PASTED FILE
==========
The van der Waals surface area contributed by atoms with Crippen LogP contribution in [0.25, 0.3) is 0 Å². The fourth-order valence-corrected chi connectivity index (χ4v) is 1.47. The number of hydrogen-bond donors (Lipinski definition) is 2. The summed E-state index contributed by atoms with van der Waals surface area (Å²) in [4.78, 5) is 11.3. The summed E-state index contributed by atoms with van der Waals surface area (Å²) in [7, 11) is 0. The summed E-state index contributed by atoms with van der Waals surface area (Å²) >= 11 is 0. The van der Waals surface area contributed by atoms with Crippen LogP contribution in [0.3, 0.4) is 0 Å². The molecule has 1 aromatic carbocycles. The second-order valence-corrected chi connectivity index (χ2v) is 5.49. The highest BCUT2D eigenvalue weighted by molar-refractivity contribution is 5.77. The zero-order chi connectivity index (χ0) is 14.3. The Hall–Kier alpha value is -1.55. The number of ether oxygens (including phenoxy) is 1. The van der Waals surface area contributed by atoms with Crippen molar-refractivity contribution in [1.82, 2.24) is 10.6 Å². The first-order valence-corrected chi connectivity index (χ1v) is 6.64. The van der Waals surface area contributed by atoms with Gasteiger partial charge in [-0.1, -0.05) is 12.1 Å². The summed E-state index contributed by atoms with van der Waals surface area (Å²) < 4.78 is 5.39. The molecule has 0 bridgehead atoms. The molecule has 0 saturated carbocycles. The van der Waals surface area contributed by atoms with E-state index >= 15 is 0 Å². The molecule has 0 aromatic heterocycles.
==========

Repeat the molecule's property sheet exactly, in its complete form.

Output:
The van der Waals surface area contributed by atoms with Crippen LogP contribution in [0.25, 0.3) is 0 Å². The fourth-order valence-corrected chi connectivity index (χ4v) is 1.47. The number of hydrogen-bond donors (Lipinski definition) is 2. The summed E-state index contributed by atoms with van der Waals surface area (Å²) in [4.78, 5) is 11.3. The summed E-state index contributed by atoms with van der Waals surface area (Å²) in [7, 11) is 0. The summed E-state index contributed by atoms with van der Waals surface area (Å²) >= 11 is 0. The van der Waals surface area contributed by atoms with Crippen LogP contribution in [0.3, 0.4) is 0 Å². The molecule has 1 aromatic carbocycles. The second-order valence-corrected chi connectivity index (χ2v) is 5.49. The highest BCUT2D eigenvalue weighted by molar-refractivity contribution is 5.77. The zero-order chi connectivity index (χ0) is 14.3. The Hall–Kier alpha value is -1.55. The number of ether oxygens (including phenoxy) is 1. The van der Waals surface area contributed by atoms with Crippen molar-refractivity contribution in [1.82, 2.24) is 10.6 Å². The first-order valence-corrected chi connectivity index (χ1v) is 6.64. The van der Waals surface area contributed by atoms with Gasteiger partial charge in [-0.1, -0.05) is 12.1 Å². The summed E-state index contributed by atoms with van der Waals surface area (Å²) < 4.78 is 5.39. The molecule has 0 bridgehead atoms. The molecule has 0 saturated carbocycles. The van der Waals surface area contributed by atoms with E-state index >= 15 is 0 Å². The molecule has 0 aromatic heterocycles.